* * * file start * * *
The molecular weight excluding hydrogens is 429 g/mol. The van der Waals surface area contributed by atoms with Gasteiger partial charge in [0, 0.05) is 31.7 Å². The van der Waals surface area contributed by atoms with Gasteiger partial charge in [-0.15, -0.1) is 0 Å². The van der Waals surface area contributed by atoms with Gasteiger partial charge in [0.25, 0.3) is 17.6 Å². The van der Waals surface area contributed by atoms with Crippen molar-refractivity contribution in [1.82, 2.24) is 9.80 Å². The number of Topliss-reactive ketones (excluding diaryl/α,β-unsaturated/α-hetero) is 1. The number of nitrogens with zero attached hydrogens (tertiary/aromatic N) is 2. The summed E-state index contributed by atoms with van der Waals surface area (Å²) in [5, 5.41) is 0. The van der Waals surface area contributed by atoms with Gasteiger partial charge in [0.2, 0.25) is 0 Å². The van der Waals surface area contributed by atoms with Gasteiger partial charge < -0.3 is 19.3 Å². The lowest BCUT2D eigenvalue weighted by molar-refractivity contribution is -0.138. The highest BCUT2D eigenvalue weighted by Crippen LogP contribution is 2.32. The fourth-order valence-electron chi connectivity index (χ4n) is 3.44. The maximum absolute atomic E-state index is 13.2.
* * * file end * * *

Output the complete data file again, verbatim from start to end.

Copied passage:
The molecular weight excluding hydrogens is 429 g/mol. The van der Waals surface area contributed by atoms with Gasteiger partial charge in [0, 0.05) is 31.7 Å². The van der Waals surface area contributed by atoms with Gasteiger partial charge in [-0.15, -0.1) is 0 Å². The van der Waals surface area contributed by atoms with Gasteiger partial charge in [0.25, 0.3) is 17.6 Å². The van der Waals surface area contributed by atoms with Crippen molar-refractivity contribution in [1.82, 2.24) is 9.80 Å². The number of Topliss-reactive ketones (excluding diaryl/α,β-unsaturated/α-hetero) is 1. The number of nitrogens with zero attached hydrogens (tertiary/aromatic N) is 2. The summed E-state index contributed by atoms with van der Waals surface area (Å²) in [5, 5.41) is 0. The van der Waals surface area contributed by atoms with Gasteiger partial charge in [0.2, 0.25) is 0 Å². The van der Waals surface area contributed by atoms with Gasteiger partial charge < -0.3 is 19.3 Å². The lowest BCUT2D eigenvalue weighted by molar-refractivity contribution is -0.138. The highest BCUT2D eigenvalue weighted by Crippen LogP contribution is 2.32. The fourth-order valence-electron chi connectivity index (χ4n) is 3.44. The maximum absolute atomic E-state index is 13.2.